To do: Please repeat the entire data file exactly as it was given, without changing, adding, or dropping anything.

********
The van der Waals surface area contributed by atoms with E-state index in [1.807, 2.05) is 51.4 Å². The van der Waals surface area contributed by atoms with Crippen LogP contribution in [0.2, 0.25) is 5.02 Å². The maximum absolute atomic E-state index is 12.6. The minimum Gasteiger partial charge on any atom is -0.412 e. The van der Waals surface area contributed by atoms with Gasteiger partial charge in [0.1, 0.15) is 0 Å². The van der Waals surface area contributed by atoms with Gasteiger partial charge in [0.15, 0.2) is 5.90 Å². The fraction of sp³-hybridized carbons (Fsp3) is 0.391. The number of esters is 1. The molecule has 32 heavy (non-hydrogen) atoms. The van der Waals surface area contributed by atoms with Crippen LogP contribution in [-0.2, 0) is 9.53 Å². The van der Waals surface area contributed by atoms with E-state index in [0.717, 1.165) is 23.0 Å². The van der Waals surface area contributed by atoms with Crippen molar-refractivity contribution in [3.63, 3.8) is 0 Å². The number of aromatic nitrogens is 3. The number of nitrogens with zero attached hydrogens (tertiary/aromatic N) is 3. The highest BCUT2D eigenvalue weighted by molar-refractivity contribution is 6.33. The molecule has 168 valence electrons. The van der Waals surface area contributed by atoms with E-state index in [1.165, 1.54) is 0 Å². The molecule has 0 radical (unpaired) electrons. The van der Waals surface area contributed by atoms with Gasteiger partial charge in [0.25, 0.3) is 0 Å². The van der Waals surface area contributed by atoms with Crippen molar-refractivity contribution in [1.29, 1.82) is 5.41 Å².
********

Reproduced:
The van der Waals surface area contributed by atoms with E-state index in [1.807, 2.05) is 51.4 Å². The van der Waals surface area contributed by atoms with Crippen LogP contribution in [0.2, 0.25) is 5.02 Å². The maximum absolute atomic E-state index is 12.6. The minimum Gasteiger partial charge on any atom is -0.412 e. The van der Waals surface area contributed by atoms with Gasteiger partial charge in [0.1, 0.15) is 0 Å². The van der Waals surface area contributed by atoms with Gasteiger partial charge in [0.15, 0.2) is 5.90 Å². The fraction of sp³-hybridized carbons (Fsp3) is 0.391. The number of esters is 1. The molecule has 32 heavy (non-hydrogen) atoms. The van der Waals surface area contributed by atoms with Crippen LogP contribution in [-0.2, 0) is 9.53 Å². The van der Waals surface area contributed by atoms with E-state index in [0.717, 1.165) is 23.0 Å². The van der Waals surface area contributed by atoms with Crippen molar-refractivity contribution in [3.63, 3.8) is 0 Å². The number of aromatic nitrogens is 3. The number of nitrogens with zero attached hydrogens (tertiary/aromatic N) is 3. The highest BCUT2D eigenvalue weighted by molar-refractivity contribution is 6.33. The molecule has 168 valence electrons. The van der Waals surface area contributed by atoms with E-state index in [1.165, 1.54) is 0 Å². The molecule has 0 radical (unpaired) electrons. The van der Waals surface area contributed by atoms with Gasteiger partial charge in [0.25, 0.3) is 0 Å². The van der Waals surface area contributed by atoms with Crippen molar-refractivity contribution in [1.29, 1.82) is 5.41 Å².